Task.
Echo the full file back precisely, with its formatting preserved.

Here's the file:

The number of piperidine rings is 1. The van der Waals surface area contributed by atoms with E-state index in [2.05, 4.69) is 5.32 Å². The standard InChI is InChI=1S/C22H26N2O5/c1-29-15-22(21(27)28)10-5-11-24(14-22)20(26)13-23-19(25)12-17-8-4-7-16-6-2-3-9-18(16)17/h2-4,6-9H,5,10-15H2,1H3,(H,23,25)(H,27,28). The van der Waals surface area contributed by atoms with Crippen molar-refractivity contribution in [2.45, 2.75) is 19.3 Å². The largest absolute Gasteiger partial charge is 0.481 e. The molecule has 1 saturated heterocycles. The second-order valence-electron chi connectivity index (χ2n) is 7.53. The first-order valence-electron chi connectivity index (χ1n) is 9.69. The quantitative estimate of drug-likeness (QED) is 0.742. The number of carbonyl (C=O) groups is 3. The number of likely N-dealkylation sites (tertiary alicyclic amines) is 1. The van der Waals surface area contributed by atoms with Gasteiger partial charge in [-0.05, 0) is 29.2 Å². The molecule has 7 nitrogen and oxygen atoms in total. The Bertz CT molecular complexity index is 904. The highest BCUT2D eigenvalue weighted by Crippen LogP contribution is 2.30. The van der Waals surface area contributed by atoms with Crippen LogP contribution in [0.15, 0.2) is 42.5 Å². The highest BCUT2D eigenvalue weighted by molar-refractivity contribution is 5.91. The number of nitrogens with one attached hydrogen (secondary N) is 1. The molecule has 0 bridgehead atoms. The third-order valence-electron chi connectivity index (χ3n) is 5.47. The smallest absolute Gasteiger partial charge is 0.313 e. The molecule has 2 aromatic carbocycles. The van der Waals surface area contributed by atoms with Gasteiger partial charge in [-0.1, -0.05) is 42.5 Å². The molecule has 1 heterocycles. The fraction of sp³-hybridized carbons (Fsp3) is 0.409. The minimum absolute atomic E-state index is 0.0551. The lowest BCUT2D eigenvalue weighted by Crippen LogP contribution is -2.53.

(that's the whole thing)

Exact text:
The number of piperidine rings is 1. The van der Waals surface area contributed by atoms with E-state index in [2.05, 4.69) is 5.32 Å². The standard InChI is InChI=1S/C22H26N2O5/c1-29-15-22(21(27)28)10-5-11-24(14-22)20(26)13-23-19(25)12-17-8-4-7-16-6-2-3-9-18(16)17/h2-4,6-9H,5,10-15H2,1H3,(H,23,25)(H,27,28). The van der Waals surface area contributed by atoms with Crippen molar-refractivity contribution in [2.45, 2.75) is 19.3 Å². The largest absolute Gasteiger partial charge is 0.481 e. The molecule has 1 saturated heterocycles. The second-order valence-electron chi connectivity index (χ2n) is 7.53. The first-order valence-electron chi connectivity index (χ1n) is 9.69. The quantitative estimate of drug-likeness (QED) is 0.742. The number of carbonyl (C=O) groups is 3. The number of likely N-dealkylation sites (tertiary alicyclic amines) is 1. The van der Waals surface area contributed by atoms with Gasteiger partial charge in [-0.05, 0) is 29.2 Å². The molecule has 7 nitrogen and oxygen atoms in total. The Bertz CT molecular complexity index is 904. The highest BCUT2D eigenvalue weighted by Crippen LogP contribution is 2.30. The van der Waals surface area contributed by atoms with Crippen LogP contribution in [0.15, 0.2) is 42.5 Å². The highest BCUT2D eigenvalue weighted by molar-refractivity contribution is 5.91. The number of nitrogens with one attached hydrogen (secondary N) is 1. The molecule has 0 bridgehead atoms. The third-order valence-electron chi connectivity index (χ3n) is 5.47. The smallest absolute Gasteiger partial charge is 0.313 e. The molecule has 2 aromatic carbocycles. The van der Waals surface area contributed by atoms with Gasteiger partial charge in [-0.1, -0.05) is 42.5 Å². The molecule has 1 heterocycles. The fraction of sp³-hybridized carbons (Fsp3) is 0.409. The minimum absolute atomic E-state index is 0.0551. The lowest BCUT2D eigenvalue weighted by Crippen LogP contribution is -2.53.